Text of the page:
U2: 360 Degrees Tour Review

What time is it in the world? It’s this question that is offered throughout U2’s latest tour called 360 Degrees, which I was very lucky to see in Melbourne last night at Etihad Stadium.

As we approached the venue on foot we could see a pointy spire poking through the open roofed stadium, a first glimpse that something big awaits inside. And sure enough as we enter we’re greeted with a large structure that resembles a space ship – and it’s big. Really big. It looks like it has just landed and all these people have gathered around to greet Aliens.

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Jay Z, the opening act, was good. Bass thumping in the chest kind of good, and the crowd in front of the stage seemed to enjoy it too with bouncing bodies and flying fists.  I actually had no idea who Jay Z was, much the same way I didn’t know who Kanye West was the last time U2 were in town; yeah this might seem hard to believe to some, and perhaps I need to get out more!

 

So, as 9pm fast approached, an hour after Jay Z disappeared in a cloud of aww yeah’s, the last remnants of summer daylight faded and then David Bowie’s lyrics filled the air… “planet earth is blue and there’s nothing I can do…” then screams from our right, and then all around us, as four 50-something blokes dressed like 20-somethings swaggered& out – Bono, Adam, Larry and “The Edge” – casually strolling to the spaceship, like they’re ready for an International flight at the airport and sixty thousand close friends are there to see them off.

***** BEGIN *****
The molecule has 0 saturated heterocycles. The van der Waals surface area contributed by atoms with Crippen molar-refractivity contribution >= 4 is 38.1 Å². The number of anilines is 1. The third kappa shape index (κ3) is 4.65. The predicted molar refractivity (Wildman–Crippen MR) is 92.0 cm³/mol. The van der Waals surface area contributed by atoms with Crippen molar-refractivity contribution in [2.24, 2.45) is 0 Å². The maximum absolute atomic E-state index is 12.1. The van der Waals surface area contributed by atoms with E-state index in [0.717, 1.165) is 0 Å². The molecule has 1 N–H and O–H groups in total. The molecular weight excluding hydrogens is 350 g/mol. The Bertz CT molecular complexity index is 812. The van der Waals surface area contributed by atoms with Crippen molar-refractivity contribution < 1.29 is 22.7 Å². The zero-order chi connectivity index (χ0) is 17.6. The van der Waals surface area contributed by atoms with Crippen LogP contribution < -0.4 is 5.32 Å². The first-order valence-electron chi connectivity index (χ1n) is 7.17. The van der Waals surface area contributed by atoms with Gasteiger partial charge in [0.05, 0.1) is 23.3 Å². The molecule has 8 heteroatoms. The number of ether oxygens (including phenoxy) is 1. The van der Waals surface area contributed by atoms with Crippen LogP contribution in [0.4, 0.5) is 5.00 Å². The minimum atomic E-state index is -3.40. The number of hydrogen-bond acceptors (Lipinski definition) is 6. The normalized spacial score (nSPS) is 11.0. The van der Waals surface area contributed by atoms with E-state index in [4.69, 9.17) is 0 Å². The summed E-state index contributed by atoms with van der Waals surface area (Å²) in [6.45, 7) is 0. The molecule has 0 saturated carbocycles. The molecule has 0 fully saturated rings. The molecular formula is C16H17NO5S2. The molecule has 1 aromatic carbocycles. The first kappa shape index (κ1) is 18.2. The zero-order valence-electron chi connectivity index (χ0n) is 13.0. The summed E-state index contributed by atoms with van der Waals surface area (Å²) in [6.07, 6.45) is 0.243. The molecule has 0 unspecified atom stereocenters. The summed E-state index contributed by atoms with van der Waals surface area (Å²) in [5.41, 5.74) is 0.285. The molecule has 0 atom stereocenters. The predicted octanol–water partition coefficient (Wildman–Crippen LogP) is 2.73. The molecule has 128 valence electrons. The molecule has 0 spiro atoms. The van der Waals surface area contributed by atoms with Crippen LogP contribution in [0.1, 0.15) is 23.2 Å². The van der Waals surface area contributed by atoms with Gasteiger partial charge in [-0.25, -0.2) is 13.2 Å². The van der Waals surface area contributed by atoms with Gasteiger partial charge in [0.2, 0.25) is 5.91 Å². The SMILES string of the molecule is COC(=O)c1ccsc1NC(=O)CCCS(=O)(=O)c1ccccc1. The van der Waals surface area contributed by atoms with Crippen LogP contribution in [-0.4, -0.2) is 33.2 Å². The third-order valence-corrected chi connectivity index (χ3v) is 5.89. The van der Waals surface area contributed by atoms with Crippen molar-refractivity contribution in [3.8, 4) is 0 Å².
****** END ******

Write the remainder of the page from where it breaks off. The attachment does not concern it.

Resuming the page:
My first glimpse of Bono, bigger than a matchstick this time (last time I saw U2 my seat was miles away), but still looking like the short man he is, clad in leather pants and jacket and those trademark sunglasses, and I don’t feel a bit jealous because I wouldn’t be dressed like that on such a balmy summer night, and certainly not under those spaceship lights.

There’s no denying it, U2 know how to put on a show. The spaceship impresses on every front as it changes colour with almost every song, and the 360 degree stage and incredible LED video screen entertain throughout, with collages of live video on-stage and many other clips including at one point, Desmond Tutu, and some Russian cosmonaut.

“We’ve been doing this a while”, Bono announces at one point, “but we’re still learning.”, he shouts as he segues into Still Haven’t Found What I’m Looking For; And that’s the good thing about seeing U2, they play many of the songs that everyone knows, not some latest album they’re trying to get punters to pay for.

And so, What time is it in the world?  Well, you’ll just have to get along to the show (or buy the DVD) to find out!

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